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Grain size dependency in the occurrence of sand waves

By H.H. van der Veen, S.J.M.H. Hulscher and M.A.F. Knaapen

Abstract

Sandy shallow seas, like the North Sea, are very dynamic. Several morphological features are present on the bed, from small ripples to sand waves and large tidal sandbanks. The larger patterns induce significant depth variations that have an impact on human activities taking place in this area. Therefore, it is important to know where these large-scale features occur, what their natural behaviour is and how they interact with human activities. Here, we extend earlier research that compares the results of an idealized model of large-scale seabed patterns with data of seabed patterns in the North Sea. The idealized model is extended with a grain size dependency. The adaptations lead to more accurate predictions of the occurrence of large-scale bed forms in the North Sea. Therefore, grain size dependency and, in particular, critical shear stress are important to explain the occurrence of sand waves and sandbanks in the North Sea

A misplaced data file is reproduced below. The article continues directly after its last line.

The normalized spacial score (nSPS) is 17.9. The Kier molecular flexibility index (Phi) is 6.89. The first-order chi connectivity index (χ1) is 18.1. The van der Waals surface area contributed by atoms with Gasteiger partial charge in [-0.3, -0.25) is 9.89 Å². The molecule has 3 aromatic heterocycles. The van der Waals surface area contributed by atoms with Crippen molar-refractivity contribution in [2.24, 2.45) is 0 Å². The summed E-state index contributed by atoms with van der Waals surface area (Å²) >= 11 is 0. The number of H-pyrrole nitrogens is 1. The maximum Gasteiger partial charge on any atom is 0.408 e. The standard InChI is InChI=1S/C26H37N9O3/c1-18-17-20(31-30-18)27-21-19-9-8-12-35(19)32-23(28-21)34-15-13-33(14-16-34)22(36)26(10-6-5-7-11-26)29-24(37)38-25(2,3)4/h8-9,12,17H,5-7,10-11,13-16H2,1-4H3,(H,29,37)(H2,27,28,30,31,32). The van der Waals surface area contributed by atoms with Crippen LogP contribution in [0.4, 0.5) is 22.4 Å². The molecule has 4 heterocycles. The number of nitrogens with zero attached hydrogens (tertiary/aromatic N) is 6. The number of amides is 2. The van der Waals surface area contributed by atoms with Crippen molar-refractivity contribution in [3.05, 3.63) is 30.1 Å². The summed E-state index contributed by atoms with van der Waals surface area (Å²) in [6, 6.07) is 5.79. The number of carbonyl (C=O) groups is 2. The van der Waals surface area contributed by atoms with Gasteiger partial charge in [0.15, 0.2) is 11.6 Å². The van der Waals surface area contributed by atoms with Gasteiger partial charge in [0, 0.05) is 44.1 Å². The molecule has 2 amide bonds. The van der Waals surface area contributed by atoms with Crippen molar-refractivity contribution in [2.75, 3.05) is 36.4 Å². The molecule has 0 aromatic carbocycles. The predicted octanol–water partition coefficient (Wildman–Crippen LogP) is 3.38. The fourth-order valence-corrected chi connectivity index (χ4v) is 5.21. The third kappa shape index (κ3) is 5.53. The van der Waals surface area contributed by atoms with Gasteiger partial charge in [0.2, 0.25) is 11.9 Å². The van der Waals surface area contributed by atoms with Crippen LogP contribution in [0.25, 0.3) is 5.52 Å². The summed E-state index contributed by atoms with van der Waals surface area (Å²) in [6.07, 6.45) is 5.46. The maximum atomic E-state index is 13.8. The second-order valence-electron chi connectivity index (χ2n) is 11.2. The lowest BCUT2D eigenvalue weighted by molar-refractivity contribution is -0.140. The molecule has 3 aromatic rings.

Topics: GB, GC
Year: 2006
OAI identifier: oai:eprints.soton.ac.uk:40589
Provided by: e-Prints Soton

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Citations

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  3. (2002). The influence of tides, wind and waves on the net sand transport in the North Sea. Cont Shelf Res 22:2739–2762 Van Rijn RC

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